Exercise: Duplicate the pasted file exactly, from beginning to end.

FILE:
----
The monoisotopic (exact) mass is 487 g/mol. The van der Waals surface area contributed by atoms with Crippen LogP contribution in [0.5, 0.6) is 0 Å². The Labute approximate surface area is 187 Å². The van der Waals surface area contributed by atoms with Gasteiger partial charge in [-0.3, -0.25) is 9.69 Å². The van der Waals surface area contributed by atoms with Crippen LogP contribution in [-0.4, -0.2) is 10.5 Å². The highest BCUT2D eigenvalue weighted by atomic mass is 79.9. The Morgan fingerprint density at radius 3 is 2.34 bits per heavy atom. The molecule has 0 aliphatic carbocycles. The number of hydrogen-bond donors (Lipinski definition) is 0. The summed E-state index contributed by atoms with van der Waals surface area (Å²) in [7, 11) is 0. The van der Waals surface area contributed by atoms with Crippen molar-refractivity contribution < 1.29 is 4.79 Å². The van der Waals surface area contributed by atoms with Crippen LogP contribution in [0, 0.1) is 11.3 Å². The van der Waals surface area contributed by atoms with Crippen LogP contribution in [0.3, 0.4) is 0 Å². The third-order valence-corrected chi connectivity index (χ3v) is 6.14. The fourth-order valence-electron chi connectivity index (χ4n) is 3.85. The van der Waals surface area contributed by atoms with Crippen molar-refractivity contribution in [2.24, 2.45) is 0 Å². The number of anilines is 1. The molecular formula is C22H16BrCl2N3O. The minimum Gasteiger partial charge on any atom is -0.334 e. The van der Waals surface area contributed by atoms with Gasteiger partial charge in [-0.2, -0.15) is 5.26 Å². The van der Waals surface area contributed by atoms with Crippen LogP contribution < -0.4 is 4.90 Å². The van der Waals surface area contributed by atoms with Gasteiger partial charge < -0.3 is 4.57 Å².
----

The monoisotopic (exact) mass is 487 g/mol. The van der Waals surface area contributed by atoms with Crippen LogP contribution in [0.5, 0.6) is 0 Å². The Labute approximate surface area is 187 Å². The van der Waals surface area contributed by atoms with Gasteiger partial charge in [-0.3, -0.25) is 9.69 Å². The van der Waals surface area contributed by atoms with Crippen LogP contribution in [-0.4, -0.2) is 10.5 Å². The highest BCUT2D eigenvalue weighted by atomic mass is 79.9. The Morgan fingerprint density at radius 3 is 2.34 bits per heavy atom. The molecule has 0 aliphatic carbocycles. The number of hydrogen-bond donors (Lipinski definition) is 0. The summed E-state index contributed by atoms with van der Waals surface area (Å²) in [7, 11) is 0. The van der Waals surface area contributed by atoms with Crippen molar-refractivity contribution < 1.29 is 4.79 Å². The van der Waals surface area contributed by atoms with Crippen LogP contribution in [0, 0.1) is 11.3 Å². The van der Waals surface area contributed by atoms with Crippen LogP contribution in [0.3, 0.4) is 0 Å². The third-order valence-corrected chi connectivity index (χ3v) is 6.14. The fourth-order valence-electron chi connectivity index (χ4n) is 3.85. The van der Waals surface area contributed by atoms with Crippen molar-refractivity contribution in [2.24, 2.45) is 0 Å². The number of anilines is 1. The molecular formula is C22H16BrCl2N3O. The minimum Gasteiger partial charge on any atom is -0.334 e. The van der Waals surface area contributed by atoms with Gasteiger partial charge in [-0.2, -0.15) is 5.26 Å². The van der Waals surface area contributed by atoms with Crippen LogP contribution < -0.4 is 4.90 Å². The van der Waals surface area contributed by atoms with Gasteiger partial charge < -0.3 is 4.57 Å².